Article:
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Tina is sitting with her friends laughing outside a café, they are sitting around a table. One is a lady sitting on a chair, holding a large mug. The other a gentleman in a powered wheelchair smiling.

What it’s like to live with a rare condition: Tina’s story

Thursday, 29 February 2024

Today is Rare Disease Day, observed on the last day of February around the globe.  

It highlights rare conditions and improves access to treatment and medical representation for individuals and their families. A condition is classed as “rare” if it affects 1 in 2000 people or less.

Tina, 39, from Coventry, was born with quad amelia (meaning without limbs) and believes she is the only person in the UK to have the condition.

Although she sometimes describes herself as ‘unique’, she is keen to stress she lives a very ‘normal’ life. Just don’t confuse ‘normal’ with ‘boring’ - Tina rode her first horse at two years old!

With a Motability Foundation grant towards her wheelchair accessible vehicle, her adventures continue. We asked Tina what it means to her to live with a rare condition:

What does having quad amelia mean to you?

My parents never made me feel like I was different, which was nice. But, because I was unique, there has always been quite a bit of interest in me.

What was your childhood like?

I grew up in the countryside and we got a farm when I was ten. It was the best thing ever, waking up and seeing the horses and chickens out of the window. I’m a massive animal lover and have been riding horses since I was two. I got my first saddle, which was like a bucket, when I was three. I used to go on sporty holidays, doing canoeing, or abseiling in my chair. And I was really good at skateboarding.

What do you wish people knew about you?

People who assume things annoy me. Also, when people feel sorry for me, there is no need. I lead a better life than them half the time! No one should be pitied.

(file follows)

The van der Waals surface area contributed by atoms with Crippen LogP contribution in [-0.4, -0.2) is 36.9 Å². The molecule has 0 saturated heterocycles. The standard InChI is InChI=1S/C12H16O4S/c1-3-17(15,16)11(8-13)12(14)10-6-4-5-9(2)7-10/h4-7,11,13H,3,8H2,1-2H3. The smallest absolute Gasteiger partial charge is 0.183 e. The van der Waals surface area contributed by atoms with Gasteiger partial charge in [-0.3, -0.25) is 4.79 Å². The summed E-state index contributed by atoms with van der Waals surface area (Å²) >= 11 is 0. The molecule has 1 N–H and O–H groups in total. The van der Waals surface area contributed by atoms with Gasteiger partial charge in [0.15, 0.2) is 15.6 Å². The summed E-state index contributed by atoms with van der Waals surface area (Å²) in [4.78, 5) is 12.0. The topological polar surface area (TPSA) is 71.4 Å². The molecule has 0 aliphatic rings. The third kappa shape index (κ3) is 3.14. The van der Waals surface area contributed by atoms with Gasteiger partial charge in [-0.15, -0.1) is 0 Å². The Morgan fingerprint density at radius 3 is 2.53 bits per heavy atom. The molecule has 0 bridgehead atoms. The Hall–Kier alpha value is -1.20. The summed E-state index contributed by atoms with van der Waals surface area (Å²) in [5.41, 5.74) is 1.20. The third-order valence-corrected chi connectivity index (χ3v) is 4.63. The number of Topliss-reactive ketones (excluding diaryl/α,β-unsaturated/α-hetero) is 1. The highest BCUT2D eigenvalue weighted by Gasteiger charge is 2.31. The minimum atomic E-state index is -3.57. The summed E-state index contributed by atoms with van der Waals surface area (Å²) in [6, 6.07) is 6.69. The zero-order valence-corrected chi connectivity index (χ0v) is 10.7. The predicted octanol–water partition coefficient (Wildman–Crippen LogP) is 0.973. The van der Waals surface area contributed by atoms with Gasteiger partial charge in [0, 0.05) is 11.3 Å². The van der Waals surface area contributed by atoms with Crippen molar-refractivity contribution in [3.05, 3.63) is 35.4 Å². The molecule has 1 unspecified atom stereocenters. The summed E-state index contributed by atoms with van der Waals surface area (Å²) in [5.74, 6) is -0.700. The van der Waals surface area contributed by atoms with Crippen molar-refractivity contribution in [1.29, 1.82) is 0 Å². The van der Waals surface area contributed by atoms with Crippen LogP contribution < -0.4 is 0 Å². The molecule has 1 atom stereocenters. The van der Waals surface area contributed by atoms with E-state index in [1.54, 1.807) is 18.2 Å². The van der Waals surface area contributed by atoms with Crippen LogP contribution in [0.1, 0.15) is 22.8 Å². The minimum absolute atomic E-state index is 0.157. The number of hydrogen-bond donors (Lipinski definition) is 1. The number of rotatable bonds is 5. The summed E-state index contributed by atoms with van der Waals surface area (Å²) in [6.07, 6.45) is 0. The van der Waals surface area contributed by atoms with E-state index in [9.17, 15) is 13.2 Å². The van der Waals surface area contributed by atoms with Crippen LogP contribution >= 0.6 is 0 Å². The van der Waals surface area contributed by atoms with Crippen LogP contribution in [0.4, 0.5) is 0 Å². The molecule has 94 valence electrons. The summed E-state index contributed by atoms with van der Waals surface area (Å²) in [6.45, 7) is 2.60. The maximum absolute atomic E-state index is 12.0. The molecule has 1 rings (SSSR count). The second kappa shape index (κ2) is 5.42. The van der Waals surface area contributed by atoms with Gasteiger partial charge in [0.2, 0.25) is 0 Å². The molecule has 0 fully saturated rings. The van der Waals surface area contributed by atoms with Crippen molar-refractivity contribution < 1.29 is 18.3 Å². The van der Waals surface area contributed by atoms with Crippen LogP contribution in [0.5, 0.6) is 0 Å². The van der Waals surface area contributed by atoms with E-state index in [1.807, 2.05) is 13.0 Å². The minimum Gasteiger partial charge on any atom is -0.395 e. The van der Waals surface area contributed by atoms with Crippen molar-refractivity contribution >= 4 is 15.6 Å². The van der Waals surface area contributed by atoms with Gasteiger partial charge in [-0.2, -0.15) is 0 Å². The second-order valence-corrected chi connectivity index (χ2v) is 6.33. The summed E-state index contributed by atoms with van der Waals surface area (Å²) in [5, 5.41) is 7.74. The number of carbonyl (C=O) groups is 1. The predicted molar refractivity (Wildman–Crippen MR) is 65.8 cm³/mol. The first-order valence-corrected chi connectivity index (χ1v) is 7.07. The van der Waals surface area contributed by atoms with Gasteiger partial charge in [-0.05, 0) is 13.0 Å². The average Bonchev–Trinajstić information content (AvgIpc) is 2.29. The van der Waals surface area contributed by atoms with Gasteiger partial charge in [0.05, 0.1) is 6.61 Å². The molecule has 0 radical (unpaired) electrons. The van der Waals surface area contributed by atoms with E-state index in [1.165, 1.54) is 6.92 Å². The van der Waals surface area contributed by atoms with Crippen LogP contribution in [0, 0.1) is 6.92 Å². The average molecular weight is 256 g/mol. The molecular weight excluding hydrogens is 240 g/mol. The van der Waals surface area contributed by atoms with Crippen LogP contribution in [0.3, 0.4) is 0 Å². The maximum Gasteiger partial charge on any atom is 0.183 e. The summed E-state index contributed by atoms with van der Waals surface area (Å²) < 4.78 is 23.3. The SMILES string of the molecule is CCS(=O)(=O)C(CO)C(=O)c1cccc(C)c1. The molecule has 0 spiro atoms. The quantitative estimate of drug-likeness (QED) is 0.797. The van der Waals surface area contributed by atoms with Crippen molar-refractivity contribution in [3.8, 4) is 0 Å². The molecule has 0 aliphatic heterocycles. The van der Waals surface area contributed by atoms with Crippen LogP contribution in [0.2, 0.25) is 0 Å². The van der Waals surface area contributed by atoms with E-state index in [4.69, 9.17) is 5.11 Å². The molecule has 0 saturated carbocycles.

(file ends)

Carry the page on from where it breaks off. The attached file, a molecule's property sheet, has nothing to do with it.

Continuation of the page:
I know I am different, and I do say I am unique - I like being unique - but I want to be seen as a normal woman. It is patronising being called inspirational too. It’s not inspirational just to get up in the morning, go about my daily life. I get it – but it’s one of my pet peeves.

People do look at me, but I’d rather they ask questions than stare. Children are innocent, they ask questions. If the mum or dad start pulling them away, I tell them not to. Ask me whatever you want, I like that.

As a wheelchair user, what could be improved for accessibility?

More temporary ramps. There are still shops and restaurants in Birmingham I can not access because of steps. Concerts too. There are things I’ve wanted to see but couldn’t because old buildings don’t have lifts. I get it, but it’s frustrating.

Is it important to have carers you connect with?

I am lucky, mine are really good friends. One of the first carers I employed, I then employed her mum and her sister, then her auntie, so it was a real family affair. They are with me 24 hours; we go on trips together and their kids called me Auntie Tina when they were little.

Other than your powerchair, what other equipment do you find useful?

I have a lift in my house to get up to my bedroom, and a snazzy bath that goes up and down and plays music, but I don’t like relying on equipment. I travel a lot and can’t always take things with me, so I want to be able to manage without.

Proud to be creating awareness

We could not do what we do, or make as much impact as possible, at Motability Foundation without listening to or learning from the experiences of disabled people.

We value everyone’s unique qualities and celebrate having a diverse and inclusive culture where everyone feels they can be their authentic selves, no matter their age, ethnicity, religion, gender identity, sexual orientation, disability status, neurodiversity or otherwise.

We’re proud to celebrate differences and create awareness throughout the year.  

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